Fairness Versus Efficiency - An Experimental Study of (Mutual) Gift Giving -
AbstractRetributive responses do play a role in human behavior. Whether they are primarily triggered by supposed intentions or by observed consequences of actions is an important question. It can be addressed by experimental studies of retributive responses in situations in which the individual actor may inflict harmful consequences without intending and intend harmful consequences without inflicting them. Our experimental results indicate that retributive responses are more strongly influenced by observed consequences than by ascribed intentions. However, individual retributive motivations seem to be overshadowed by concerns that are non-retributive altogether in that they focus on end state distributions independently of who brought them about.
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Bibliographic InfoPaper provided by Max Planck Institute of Economics, Strategic Interaction Group in its series Papers on Strategic Interaction with number 2002-40.
Length: 20 pages
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- Guth, Werner & Kliemt, Hartmut & Ockenfels, Axel, 2003. "Fairness versus efficiency: An experimental study of (mutual) gift giving," Journal of Economic Behavior & Organization, Elsevier, vol. 50(4), pages 465-475, April.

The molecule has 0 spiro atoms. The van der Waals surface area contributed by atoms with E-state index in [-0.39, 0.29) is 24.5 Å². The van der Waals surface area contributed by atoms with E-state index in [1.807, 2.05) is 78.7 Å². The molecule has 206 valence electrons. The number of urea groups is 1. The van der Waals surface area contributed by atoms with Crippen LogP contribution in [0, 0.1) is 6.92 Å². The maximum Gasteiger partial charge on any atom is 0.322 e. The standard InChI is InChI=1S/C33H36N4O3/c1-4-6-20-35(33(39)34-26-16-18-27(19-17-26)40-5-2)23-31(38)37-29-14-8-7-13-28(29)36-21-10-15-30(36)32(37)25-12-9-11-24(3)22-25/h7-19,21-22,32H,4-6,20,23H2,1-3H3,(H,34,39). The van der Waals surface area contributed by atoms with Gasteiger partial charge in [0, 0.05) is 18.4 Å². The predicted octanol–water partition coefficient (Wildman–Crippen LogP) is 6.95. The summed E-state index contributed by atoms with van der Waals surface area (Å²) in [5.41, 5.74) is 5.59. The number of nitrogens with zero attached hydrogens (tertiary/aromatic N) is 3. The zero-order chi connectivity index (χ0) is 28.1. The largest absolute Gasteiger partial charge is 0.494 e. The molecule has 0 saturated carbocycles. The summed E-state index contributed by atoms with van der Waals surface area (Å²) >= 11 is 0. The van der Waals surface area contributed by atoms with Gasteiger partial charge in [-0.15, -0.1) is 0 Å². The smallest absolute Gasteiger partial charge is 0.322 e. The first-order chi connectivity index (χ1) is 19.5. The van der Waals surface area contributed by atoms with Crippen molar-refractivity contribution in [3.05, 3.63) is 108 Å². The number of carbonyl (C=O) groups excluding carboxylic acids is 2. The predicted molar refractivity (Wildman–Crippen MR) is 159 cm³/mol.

- Güth, Werner & Kliemt, Hartmut & Ockenfels, Axel, 2000. "Fairness versus efficiency: An experimental study of (mutual) gift giving," SFB 373 Discussion Papers 2001,6, Humboldt University of Berlin, Interdisciplinary Research Project 373: Quantification and Simulation of Economic Processes.
- C91 - Mathematical and Quantitative Methods - - Design of Experiments - - - Laboratory, Individual Behavior
- D63 - Microeconomics - - Welfare Economics - - - Equity, Justice, Inequality, and Other Normative Criteria and Measurement
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